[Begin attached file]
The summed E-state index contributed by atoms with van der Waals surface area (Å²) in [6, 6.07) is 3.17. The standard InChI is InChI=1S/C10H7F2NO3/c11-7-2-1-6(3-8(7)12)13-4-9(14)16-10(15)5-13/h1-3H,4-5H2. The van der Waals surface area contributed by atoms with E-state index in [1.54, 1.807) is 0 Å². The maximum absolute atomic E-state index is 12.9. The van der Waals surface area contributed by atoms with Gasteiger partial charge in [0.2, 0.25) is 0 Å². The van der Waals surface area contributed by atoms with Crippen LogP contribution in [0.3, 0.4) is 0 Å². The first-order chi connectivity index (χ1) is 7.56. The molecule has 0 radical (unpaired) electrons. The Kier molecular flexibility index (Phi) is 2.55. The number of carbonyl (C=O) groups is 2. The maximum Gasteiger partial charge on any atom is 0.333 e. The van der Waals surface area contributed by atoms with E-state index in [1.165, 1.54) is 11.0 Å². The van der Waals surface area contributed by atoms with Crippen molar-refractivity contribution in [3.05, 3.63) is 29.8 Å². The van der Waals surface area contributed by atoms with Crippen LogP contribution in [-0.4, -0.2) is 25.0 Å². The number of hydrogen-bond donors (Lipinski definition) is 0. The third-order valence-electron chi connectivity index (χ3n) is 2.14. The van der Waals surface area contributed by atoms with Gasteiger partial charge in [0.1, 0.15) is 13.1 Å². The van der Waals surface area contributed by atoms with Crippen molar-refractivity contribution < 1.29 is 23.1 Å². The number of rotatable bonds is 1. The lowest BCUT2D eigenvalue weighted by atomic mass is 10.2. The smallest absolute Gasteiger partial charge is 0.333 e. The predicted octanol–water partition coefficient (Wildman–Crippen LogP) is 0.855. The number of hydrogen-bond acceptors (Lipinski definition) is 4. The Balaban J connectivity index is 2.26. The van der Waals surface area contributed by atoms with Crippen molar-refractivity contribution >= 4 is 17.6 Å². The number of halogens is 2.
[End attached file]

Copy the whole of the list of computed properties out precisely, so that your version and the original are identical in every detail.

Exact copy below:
The summed E-state index contributed by atoms with van der Waals surface area (Å²) in [6, 6.07) is 3.17. The standard InChI is InChI=1S/C10H7F2NO3/c11-7-2-1-6(3-8(7)12)13-4-9(14)16-10(15)5-13/h1-3H,4-5H2. The van der Waals surface area contributed by atoms with E-state index in [1.54, 1.807) is 0 Å². The maximum absolute atomic E-state index is 12.9. The van der Waals surface area contributed by atoms with Gasteiger partial charge in [0.2, 0.25) is 0 Å². The van der Waals surface area contributed by atoms with Crippen LogP contribution in [0.3, 0.4) is 0 Å². The first-order chi connectivity index (χ1) is 7.56. The molecule has 0 radical (unpaired) electrons. The Kier molecular flexibility index (Phi) is 2.55. The number of carbonyl (C=O) groups is 2. The maximum Gasteiger partial charge on any atom is 0.333 e. The van der Waals surface area contributed by atoms with E-state index in [1.165, 1.54) is 11.0 Å². The van der Waals surface area contributed by atoms with Crippen molar-refractivity contribution in [3.05, 3.63) is 29.8 Å². The van der Waals surface area contributed by atoms with Crippen LogP contribution in [-0.4, -0.2) is 25.0 Å². The number of hydrogen-bond donors (Lipinski definition) is 0. The third-order valence-electron chi connectivity index (χ3n) is 2.14. The van der Waals surface area contributed by atoms with Gasteiger partial charge in [0.1, 0.15) is 13.1 Å². The van der Waals surface area contributed by atoms with Crippen molar-refractivity contribution < 1.29 is 23.1 Å². The number of rotatable bonds is 1. The lowest BCUT2D eigenvalue weighted by atomic mass is 10.2. The smallest absolute Gasteiger partial charge is 0.333 e. The predicted octanol–water partition coefficient (Wildman–Crippen LogP) is 0.855. The number of hydrogen-bond acceptors (Lipinski definition) is 4. The Balaban J connectivity index is 2.26. The van der Waals surface area contributed by atoms with Crippen molar-refractivity contribution >= 4 is 17.6 Å². The number of halogens is 2.